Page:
Video game developer Kabam has seen the future of mobile gaming, and it looks a lot like a galaxy far, far away.
Kabam, the gaming darling with a billion-dollar valuation and the backing of Alibaba, this year said it would focus solely on creating console-quality games in what it called a “Fewer, Bigger, Bolder” strategy. A significant part of the push to put more resources into fewer games is licensing highly recognizable intellectual property like “Star Wars.”
For the most part, the plan seems to be panning out.
Kabam has partnered with some of the most lucrative franchises in pop culture: Universal’s “Fast & Furious,” Warner Bros.’ “The Hobbit,”Lionsgate’s “Hunger Games,” and Disney’s Marvel superheroes and “Star Wars.”
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Games based on those five franchises have earned a combined $433.4 million in revenue on Apple iOS and Google Android platforms from their launch through September, according to monthly metrics gathered by SuperData Research. “The Hobbit: Kingdoms of Middle-earth,” which debuted in November 2012, accounts for about two-thirds of that total.
It’s latest game, “Star Wars: Uprising,” debuted Sept. 10 and earned $1.9 million in revenue from iOS and Android devices in its first weeks in app stores.
By leveraging recognizable properties, Kabam is leaping one of the highest hurdles developers face: Attracting new players at a time when gamers have more options than ever and the cost of acquiring users is marching steadily higher.
But while brand recognition goes a long way in app stores, it comes at a cost. Kabam is investing $5 million to $15 million dollars to make premium mobile games. Standard advances baked into licensing deals for mobile games typically run between $5 million and $10 million.
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Shave off a standard royalty rate — usually 10 to 15 percent — and subtract app stores’ cut, and it’s clear that licensed games need to put up big numbers.
“If you don’t make a game that’s great, you’re not making anything back,” Kabam Chief Operating Officer Kent Wakeford told CNBC. “As a game developer, with any major IP, you are taking risk.”
To mediate that risk and create games that can keep earning, Kabam is focusing on iconic properties that stick in the popular consciousness and reappear regularly in theaters and living rooms, Wakeford said.
Disney will release at least one “Star Wars” movie per year and has more than a dozen Marvel films planned through 2020. Universal has been turning out “Furious” films every other year.
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“There’s multiple beats to these franchises that we can then tap into and build off of — potential story lines, plot lines, characters,” Wakeford said. “It allows us to really think about investing for the long term behind these games.”
This year, Kabam has taken advantage of Marvel’s growth across platforms, introducing new playable characters to “Contest of Champions” to coincide with film and streaming TV debuts and major comic book events.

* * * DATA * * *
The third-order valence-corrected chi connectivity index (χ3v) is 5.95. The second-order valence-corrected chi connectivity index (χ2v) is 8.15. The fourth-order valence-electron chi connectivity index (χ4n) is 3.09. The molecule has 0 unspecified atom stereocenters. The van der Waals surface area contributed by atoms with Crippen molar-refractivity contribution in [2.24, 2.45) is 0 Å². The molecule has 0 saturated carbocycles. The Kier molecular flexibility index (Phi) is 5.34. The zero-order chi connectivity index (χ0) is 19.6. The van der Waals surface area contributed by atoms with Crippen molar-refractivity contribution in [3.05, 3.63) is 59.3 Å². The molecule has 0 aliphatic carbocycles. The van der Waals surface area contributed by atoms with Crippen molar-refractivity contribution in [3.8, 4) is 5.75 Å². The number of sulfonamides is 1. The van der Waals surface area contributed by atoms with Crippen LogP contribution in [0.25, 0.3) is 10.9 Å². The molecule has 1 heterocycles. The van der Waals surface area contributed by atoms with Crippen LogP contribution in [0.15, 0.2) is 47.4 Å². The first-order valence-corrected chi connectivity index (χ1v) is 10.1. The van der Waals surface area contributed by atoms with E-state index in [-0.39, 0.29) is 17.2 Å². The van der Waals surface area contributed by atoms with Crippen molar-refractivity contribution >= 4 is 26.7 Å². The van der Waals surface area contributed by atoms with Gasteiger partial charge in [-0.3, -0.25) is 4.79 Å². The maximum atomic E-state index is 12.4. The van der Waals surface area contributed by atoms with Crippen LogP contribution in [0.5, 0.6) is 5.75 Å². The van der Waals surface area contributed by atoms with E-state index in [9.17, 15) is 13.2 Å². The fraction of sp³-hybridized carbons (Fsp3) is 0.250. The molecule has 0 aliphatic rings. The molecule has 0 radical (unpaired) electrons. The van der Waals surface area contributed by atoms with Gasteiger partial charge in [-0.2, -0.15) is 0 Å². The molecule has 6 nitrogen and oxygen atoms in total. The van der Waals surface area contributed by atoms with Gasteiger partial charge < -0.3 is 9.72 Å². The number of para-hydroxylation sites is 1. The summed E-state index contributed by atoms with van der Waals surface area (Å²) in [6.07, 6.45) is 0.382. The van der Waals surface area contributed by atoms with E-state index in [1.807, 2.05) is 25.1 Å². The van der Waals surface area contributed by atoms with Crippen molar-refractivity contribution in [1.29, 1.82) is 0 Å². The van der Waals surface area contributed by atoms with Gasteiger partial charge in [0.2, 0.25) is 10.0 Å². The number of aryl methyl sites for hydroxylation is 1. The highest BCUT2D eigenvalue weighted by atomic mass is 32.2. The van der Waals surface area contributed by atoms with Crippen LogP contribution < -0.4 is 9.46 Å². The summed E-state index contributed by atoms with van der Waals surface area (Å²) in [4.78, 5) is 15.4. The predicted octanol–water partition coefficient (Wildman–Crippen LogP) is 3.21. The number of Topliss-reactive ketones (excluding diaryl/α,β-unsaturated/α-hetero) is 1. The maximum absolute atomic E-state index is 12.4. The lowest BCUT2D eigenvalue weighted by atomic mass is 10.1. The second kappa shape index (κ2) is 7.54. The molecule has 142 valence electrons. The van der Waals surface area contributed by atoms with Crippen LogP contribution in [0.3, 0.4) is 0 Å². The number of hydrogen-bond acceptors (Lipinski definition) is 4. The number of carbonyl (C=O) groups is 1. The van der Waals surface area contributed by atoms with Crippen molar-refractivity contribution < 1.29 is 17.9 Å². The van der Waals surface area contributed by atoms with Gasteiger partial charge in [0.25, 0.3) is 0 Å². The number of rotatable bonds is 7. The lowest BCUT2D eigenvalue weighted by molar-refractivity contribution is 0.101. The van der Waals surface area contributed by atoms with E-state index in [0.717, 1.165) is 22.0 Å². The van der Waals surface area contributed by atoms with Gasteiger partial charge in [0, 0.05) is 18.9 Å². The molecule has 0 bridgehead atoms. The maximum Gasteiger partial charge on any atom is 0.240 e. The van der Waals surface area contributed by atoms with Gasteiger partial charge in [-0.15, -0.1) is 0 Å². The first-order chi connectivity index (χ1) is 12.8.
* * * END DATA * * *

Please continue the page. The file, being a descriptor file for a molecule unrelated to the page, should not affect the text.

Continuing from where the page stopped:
When “Avengers: Age of Ultron” hit theaters in May, Kabam released a number of tie-in characters, as well as new gameplay modes and features. That month, iOS App Store revenue surged nearly 70 percent to more than $10 million, according to CNBC analysis of figures provided by SuperData Research.
That in-game spending has made “Contest of Champions” Kabam’s fastest-growing game by revenue ever. Monthly revenue reached $11.3 million in September following the rollout of new gameplay.
At the moment, “Contest of Champions” seems to be “defying gravity,” said Joost van Dreunen, CEO of SuperData Research.
“Every time there’s a movie release … they up the ante by just improving the game a little bit, and I think that’s what’s benefiting the bottom line,” he told CNBC.
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Kabam has also been wary of creating games that hew too closely to the source material. For its companion game to the new “Star Wars” trilogy, Kabam situated the action 30 years prior to the story in the upcoming “Star Wars: Episode VII The Force Awakens.”
“Sometimes going too close to an actual movie puts constraints around creativity, imagination and direction,” Wakeford said. “We’re trying to find something where it fits the game, it fits the genre, but creates a story line that we can run with a little bit.”
Licensing games is not a bulletproof strategy, though. Kabam has seen monthly iOS and Android revenues for “The Hunger Games: Panem Rising” decline about 91 percent from more than $650,000 at launch in November to just under $54,000 last month. The company attributes the falloff to “the general volatility” of the video game business.
Another box that Kabam is looking to check: global resonance. The developer is looking to expand its presence in the lucrative Asian market, and is currently developing a version of “Contest of Champions” for China.
While Kabam faces many challenges in the country, many of its games feature brands that have been hits with Chinese consumers.
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“Furious 7” is the second-highest grossing film in Chinese box office history, and the market typically generates the largest ticket receipts for Marvel Studios films outside the United States.
As for whether the force will be strong with China, Wakeford said, “I would put money down on it that ‘Star Wars’ will have that same impact.”